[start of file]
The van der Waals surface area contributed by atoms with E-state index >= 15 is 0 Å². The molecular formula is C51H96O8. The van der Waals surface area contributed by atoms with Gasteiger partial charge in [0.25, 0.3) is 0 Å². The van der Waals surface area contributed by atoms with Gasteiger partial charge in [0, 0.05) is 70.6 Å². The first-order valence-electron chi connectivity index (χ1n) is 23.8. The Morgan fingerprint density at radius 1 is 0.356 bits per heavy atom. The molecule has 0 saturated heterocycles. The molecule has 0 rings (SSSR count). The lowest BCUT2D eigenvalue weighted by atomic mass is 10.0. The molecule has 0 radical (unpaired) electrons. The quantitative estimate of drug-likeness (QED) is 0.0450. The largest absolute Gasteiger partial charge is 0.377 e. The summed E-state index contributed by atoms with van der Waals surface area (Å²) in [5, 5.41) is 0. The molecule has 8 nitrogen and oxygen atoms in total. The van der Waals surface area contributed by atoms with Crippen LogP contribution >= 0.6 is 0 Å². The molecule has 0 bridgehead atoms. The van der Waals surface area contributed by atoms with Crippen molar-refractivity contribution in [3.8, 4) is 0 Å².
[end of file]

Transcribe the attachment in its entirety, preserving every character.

The van der Waals surface area contributed by atoms with E-state index >= 15 is 0 Å². The molecular formula is C51H96O8. The van der Waals surface area contributed by atoms with Gasteiger partial charge in [0.25, 0.3) is 0 Å². The van der Waals surface area contributed by atoms with Gasteiger partial charge in [0, 0.05) is 70.6 Å². The first-order valence-electron chi connectivity index (χ1n) is 23.8. The Morgan fingerprint density at radius 1 is 0.356 bits per heavy atom. The molecule has 0 saturated heterocycles. The molecule has 0 rings (SSSR count). The lowest BCUT2D eigenvalue weighted by atomic mass is 10.0. The molecule has 0 radical (unpaired) electrons. The quantitative estimate of drug-likeness (QED) is 0.0450. The largest absolute Gasteiger partial charge is 0.377 e. The summed E-state index contributed by atoms with van der Waals surface area (Å²) in [5, 5.41) is 0. The molecule has 8 nitrogen and oxygen atoms in total. The van der Waals surface area contributed by atoms with Crippen LogP contribution >= 0.6 is 0 Å². The molecule has 0 bridgehead atoms. The van der Waals surface area contributed by atoms with Crippen molar-refractivity contribution in [3.8, 4) is 0 Å².